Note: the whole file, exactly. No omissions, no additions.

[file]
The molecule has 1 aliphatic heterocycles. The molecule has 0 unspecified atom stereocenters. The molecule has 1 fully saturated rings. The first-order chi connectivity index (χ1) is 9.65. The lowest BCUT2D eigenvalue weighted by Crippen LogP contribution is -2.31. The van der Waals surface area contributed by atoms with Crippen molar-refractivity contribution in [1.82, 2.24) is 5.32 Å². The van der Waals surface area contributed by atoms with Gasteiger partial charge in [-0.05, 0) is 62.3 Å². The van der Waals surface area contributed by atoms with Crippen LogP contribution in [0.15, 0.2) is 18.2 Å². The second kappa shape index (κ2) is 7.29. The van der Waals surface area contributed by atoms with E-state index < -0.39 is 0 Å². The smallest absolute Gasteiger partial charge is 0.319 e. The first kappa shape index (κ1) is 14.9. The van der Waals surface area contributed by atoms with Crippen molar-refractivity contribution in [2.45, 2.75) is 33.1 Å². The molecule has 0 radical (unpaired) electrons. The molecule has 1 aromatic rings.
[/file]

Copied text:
The molecule has 1 aliphatic heterocycles. The molecule has 0 unspecified atom stereocenters. The molecule has 1 fully saturated rings. The first-order chi connectivity index (χ1) is 9.65. The lowest BCUT2D eigenvalue weighted by Crippen LogP contribution is -2.31. The van der Waals surface area contributed by atoms with Crippen molar-refractivity contribution in [1.82, 2.24) is 5.32 Å². The van der Waals surface area contributed by atoms with Gasteiger partial charge in [-0.05, 0) is 62.3 Å². The van der Waals surface area contributed by atoms with Crippen LogP contribution in [0.15, 0.2) is 18.2 Å². The second kappa shape index (κ2) is 7.29. The van der Waals surface area contributed by atoms with E-state index < -0.39 is 0 Å². The smallest absolute Gasteiger partial charge is 0.319 e. The first kappa shape index (κ1) is 14.9. The van der Waals surface area contributed by atoms with Crippen molar-refractivity contribution in [2.45, 2.75) is 33.1 Å². The molecule has 0 radical (unpaired) electrons. The molecule has 1 aromatic rings.